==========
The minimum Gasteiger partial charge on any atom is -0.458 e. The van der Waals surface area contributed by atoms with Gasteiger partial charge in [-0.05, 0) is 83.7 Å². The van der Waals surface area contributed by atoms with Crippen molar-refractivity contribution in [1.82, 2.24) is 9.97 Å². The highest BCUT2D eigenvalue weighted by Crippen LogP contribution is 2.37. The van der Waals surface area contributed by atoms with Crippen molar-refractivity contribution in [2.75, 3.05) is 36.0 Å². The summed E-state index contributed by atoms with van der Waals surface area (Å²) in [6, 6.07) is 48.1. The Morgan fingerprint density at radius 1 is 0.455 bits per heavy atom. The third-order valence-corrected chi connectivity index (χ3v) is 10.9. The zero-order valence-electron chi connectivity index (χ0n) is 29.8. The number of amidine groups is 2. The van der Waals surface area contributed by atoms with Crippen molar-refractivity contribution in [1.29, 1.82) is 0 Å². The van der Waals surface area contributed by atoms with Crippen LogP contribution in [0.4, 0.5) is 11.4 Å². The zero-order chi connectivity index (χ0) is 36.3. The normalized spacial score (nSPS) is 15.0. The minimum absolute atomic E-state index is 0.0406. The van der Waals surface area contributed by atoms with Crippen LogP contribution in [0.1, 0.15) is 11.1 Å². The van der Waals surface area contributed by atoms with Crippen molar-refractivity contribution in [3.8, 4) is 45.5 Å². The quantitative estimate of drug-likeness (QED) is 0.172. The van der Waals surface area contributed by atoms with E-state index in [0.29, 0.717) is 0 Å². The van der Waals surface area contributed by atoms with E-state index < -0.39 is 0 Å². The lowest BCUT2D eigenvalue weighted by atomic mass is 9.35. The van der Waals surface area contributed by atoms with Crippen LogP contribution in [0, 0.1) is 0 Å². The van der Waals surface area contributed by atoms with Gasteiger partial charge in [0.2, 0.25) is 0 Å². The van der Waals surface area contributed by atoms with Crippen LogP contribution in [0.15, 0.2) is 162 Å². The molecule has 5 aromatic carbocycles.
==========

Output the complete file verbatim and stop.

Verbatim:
The minimum Gasteiger partial charge on any atom is -0.458 e. The van der Waals surface area contributed by atoms with Gasteiger partial charge in [-0.05, 0) is 83.7 Å². The van der Waals surface area contributed by atoms with Crippen molar-refractivity contribution in [1.82, 2.24) is 9.97 Å². The highest BCUT2D eigenvalue weighted by Crippen LogP contribution is 2.37. The van der Waals surface area contributed by atoms with Crippen molar-refractivity contribution in [2.75, 3.05) is 36.0 Å². The summed E-state index contributed by atoms with van der Waals surface area (Å²) in [6, 6.07) is 48.1. The Morgan fingerprint density at radius 1 is 0.455 bits per heavy atom. The third-order valence-corrected chi connectivity index (χ3v) is 10.9. The zero-order valence-electron chi connectivity index (χ0n) is 29.8. The number of amidine groups is 2. The van der Waals surface area contributed by atoms with Crippen molar-refractivity contribution in [1.29, 1.82) is 0 Å². The van der Waals surface area contributed by atoms with Crippen LogP contribution in [0.4, 0.5) is 11.4 Å². The zero-order chi connectivity index (χ0) is 36.3. The normalized spacial score (nSPS) is 15.0. The minimum absolute atomic E-state index is 0.0406. The van der Waals surface area contributed by atoms with Crippen LogP contribution in [0.1, 0.15) is 11.1 Å². The van der Waals surface area contributed by atoms with Crippen molar-refractivity contribution in [3.8, 4) is 45.5 Å². The quantitative estimate of drug-likeness (QED) is 0.172. The van der Waals surface area contributed by atoms with E-state index in [0.29, 0.717) is 0 Å². The van der Waals surface area contributed by atoms with E-state index < -0.39 is 0 Å². The lowest BCUT2D eigenvalue weighted by atomic mass is 9.35. The van der Waals surface area contributed by atoms with Crippen LogP contribution in [0, 0.1) is 0 Å². The van der Waals surface area contributed by atoms with Gasteiger partial charge in [0.2, 0.25) is 0 Å². The van der Waals surface area contributed by atoms with Crippen LogP contribution in [0.15, 0.2) is 162 Å². The molecule has 5 aromatic carbocycles.